• If you’re torn between multiple candidates, select the top two and conduct a 2nd interview, asking a colleague to sit in with you — after all, two heads are often better than one.
  • Go with your instincts: in our experience, gut feelings are usually right, so don’t be afraid of listening to your instincts (even if you’re not sure why you’re drawn to one candidate more than another).
  • When you’re trying to make your mind up about a particular candidate, ask yourself whether the role fulfils their needs (will it challenge them, give them the chance to progress, and offer the money and recognition they’re after?) If so, they will be far less likely to leave in the future.
  • Sometimes, the deciding factor can be how well someone will fit into the existing team; so ask yourself whether the candidate shares similar values and beliefs to the people they’ll be working with, and the organisation at large.

 4.How to access culture fit while interviewing the candidate:

Assessing cultural fit can be a tricky business, but getting this right can be the difference between the perfect hire and the wrong recruit. It can be a difficult thing to fathom out when you’re meeting someone for the first, second, or even third time, but there are some things you should consider:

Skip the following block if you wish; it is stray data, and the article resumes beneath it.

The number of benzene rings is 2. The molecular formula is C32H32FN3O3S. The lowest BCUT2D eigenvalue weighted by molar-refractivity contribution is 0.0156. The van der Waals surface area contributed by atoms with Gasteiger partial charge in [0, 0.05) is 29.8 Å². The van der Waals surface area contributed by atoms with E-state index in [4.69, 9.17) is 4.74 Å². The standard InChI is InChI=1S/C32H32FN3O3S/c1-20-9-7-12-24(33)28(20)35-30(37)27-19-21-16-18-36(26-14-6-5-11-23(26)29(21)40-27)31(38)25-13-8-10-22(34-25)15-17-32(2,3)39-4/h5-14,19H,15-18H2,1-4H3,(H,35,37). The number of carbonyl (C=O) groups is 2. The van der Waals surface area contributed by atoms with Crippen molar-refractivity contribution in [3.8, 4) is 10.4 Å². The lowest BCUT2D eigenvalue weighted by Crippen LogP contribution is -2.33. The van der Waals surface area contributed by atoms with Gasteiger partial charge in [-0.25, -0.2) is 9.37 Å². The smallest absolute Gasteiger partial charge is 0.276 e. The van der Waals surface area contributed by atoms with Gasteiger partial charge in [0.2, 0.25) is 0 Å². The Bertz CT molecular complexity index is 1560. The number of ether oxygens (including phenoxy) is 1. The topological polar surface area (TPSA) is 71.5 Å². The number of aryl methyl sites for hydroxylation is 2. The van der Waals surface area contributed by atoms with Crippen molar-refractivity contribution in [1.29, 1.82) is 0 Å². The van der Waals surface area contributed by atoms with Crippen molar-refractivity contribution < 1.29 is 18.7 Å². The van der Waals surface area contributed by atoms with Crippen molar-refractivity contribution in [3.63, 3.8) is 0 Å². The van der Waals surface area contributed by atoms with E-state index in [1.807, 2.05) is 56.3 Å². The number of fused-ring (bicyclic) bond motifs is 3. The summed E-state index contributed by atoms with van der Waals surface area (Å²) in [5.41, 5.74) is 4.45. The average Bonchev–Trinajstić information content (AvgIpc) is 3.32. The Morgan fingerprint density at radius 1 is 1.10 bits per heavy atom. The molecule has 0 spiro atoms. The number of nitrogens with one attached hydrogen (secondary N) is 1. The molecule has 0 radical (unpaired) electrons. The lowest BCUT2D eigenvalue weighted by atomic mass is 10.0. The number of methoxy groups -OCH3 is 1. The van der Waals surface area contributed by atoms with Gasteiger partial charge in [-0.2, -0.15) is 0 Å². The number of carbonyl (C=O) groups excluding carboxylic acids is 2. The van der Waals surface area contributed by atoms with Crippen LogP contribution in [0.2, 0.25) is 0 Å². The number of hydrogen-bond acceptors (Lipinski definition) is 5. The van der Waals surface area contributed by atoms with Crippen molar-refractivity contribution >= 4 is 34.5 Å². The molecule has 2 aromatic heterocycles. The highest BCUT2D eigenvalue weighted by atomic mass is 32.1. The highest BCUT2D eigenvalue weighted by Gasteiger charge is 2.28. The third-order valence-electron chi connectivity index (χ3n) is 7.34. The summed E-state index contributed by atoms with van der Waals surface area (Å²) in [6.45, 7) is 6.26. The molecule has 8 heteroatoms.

• Think about what the candidate has told you they’re passionate about: will the role be something you think they’ll love? Having a job that aligns with personal needs and values is really important for job satisfaction, engagement, and motivation.
  • Consider personality traits. Do they have they same outlook and goals as the rest of your team? They don’t have to be carbon copies of their colleagues (we always encourage a mix of personalities), but it is important to recruit someone who’ll gel well with others.
  • Does their previous experience compliment the role? Key skills from previous jobs are often transferable, so listen to what the candidate has to say about where they worked and why they want to work for you.
  • Assess their attitude. Having a good work ethic is sometimes more valuable than having the right skills: what you’re looking for is real passion.
  • Think about life experience. New skills can be taught (if someone is willing to learn), so even if your interviewee doesn’t have bags of work experience, think about what else they’ve done to date (such as travelling and volunteer work), as this will tell you a lot about their attitude and personality.

5.The best questions to ask at the end of the interview:

Once the interview comes to an end, you should always give the candidate a chance to ask any questions that may have sprung to mind during the interview process. It’s also a good opportunity to find out how your interviewee feels about the role, their suitability, and the company they could be working for. As a general guide, we think the following five questions are the best way to close an interview:
  • Do you have any questions for me?
  • What impression do you now have of the company, and the role you’re applying for?
  • Can you summarise why you think you are the right person for the job?
  • What are your salary expectations?
  • If successful, when are you available to start?